The Russian Federation has over 150 million people, and covers an area of greater than 6,592,800 square miles. No wonder that Russia is a country of cultural contradictions. Now add to this a very noticeable generational gap, which is reflected in the business world.
Learn Russian Business Etiquette; here's what you need to know to do business successfully in Russia.
Global trade and multinational businesses continue to grow and expand, and modern transportation and mobile technologies bring together people from all around the world. International business etiquette, cross-cultural intelligence and cultural savoir-vivre paired with multi-lingual communication form an essential skill set if you aspire to be successful doing business with international companies.
During international travel and while dealing with business assignments overseas, the profound knowledge of and the honest respect for cultural differences as well as flawless intercultural communication will make you stand out among other companies and help you achieve even your most ambitious business goals.
In Russia, generally, the older generations are marked by a tendency towards conservatism and have a group approach to life. The younger generations are much more dynamic and progressive, with a more individualist approach.
Even knowing just that one fact already puts you on the forward foot. Here's another 14 useful tips for Russian Cultural Intelligence.
RUSSIAN CULTURAL INTELLIGENCE
1. In business settings – other than in private meetings – women dress conservatively and avoid colourful and eye-catching dresses.
2. It is considered as rude to stand with your hands in your pockets as it is to chew gum.
3. Men should always take off any head coverings and women should always cover their heads while visiting a Russian Orthodox Church.
4. Foreigners are usually expected to appear on time to business meetings. If your Russian counterpart is late, he might be just testing your patience. Don’t expect an apology and be patient, if your business appointments begin one or even two hours late.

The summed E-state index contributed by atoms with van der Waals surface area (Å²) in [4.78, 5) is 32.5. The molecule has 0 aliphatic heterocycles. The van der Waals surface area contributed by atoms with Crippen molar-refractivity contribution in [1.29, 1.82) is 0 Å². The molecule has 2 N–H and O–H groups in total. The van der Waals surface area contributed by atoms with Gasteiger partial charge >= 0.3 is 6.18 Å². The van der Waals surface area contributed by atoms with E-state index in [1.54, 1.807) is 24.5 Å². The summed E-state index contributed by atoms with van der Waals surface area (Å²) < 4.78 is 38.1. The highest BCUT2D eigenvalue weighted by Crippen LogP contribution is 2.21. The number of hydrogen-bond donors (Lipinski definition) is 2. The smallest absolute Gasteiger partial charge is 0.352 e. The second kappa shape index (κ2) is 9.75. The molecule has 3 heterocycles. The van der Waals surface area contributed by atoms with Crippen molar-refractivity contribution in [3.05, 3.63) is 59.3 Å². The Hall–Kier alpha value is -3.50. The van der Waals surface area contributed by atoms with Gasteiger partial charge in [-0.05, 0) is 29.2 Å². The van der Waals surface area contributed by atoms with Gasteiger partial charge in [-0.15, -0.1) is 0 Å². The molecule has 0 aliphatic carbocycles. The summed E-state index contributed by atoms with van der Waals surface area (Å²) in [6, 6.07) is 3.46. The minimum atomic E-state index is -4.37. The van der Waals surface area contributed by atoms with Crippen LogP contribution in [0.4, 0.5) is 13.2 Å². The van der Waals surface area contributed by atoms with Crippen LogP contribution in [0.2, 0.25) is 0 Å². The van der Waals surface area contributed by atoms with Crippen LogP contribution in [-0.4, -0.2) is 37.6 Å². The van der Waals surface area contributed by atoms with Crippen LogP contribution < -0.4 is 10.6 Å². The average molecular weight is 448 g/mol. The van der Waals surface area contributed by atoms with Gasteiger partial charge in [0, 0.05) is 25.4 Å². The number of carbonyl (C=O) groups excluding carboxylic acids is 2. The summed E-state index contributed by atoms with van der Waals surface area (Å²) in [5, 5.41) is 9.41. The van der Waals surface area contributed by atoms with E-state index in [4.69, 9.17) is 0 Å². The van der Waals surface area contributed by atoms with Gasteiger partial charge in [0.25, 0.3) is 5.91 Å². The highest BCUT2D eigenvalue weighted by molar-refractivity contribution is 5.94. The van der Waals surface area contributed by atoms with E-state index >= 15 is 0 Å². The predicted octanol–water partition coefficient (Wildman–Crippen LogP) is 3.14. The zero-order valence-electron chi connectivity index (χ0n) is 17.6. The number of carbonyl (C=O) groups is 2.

5. Patience is one of the most important and esteemed virtues among Russians. If you are rather impatient, you might want to practice a little prior to your business trip!
6. At social events, it is acceptable for foreigners to arrive 15 to 30 minutes late.
7. Take off your gloves while shaking hands with someone – it is considered impolite not to. This rule applies equally to men and women. Handshakes must be firm.
8. Older Russians may still see compromise as a sign of weakness. Once you find that out about your Russian business counterpart, you will be able to adapt your business strategy and communication accordingly.
9. Negotiations with Russians often involve lively debate and opinions are encouraged.
10. ‘Final Offers’ may not necessarily mean the end of the negotiations, and if you show trust and patience, in the end the outcome will be more beneficial and attractive for you.
A little Russian goes a long way when it comes to goodwill.
11. There is a Russian term for influential connections – it implies that it is useful to have some kind of a local ally who can introduce you to the “cultural niceties” of the Russian business machinery.
12. Russians tend to approach business meetings seriously, and too many smiles may ruin their perception of you and make them wonder whether you have serious intentions. So better to have your attentive and quietly serious game face on, and leave your favorite joke icebreakers on the plane.
13. It is always a good idea to have your business cards translated so that one side shows your contact details in Russian/Cyrillic script, and the other in English preferably. Make sure you have a sufficient amount on you at all times as it is likely that you will meet many influential people, especially during business networking events.
14. Watch how you sit, as showing the soles of your shoes is considered impolite. Your shoes should never come in contact with any type of seat (like on a subway or bus).
So if you are visiting Russia, as they say in Russian, Удачи (good luck)!
P.S. If you visit St. Petersburg on business, you'd be mad not to add on an extra couple of days to your trip to see this beautiful city that was the former capital!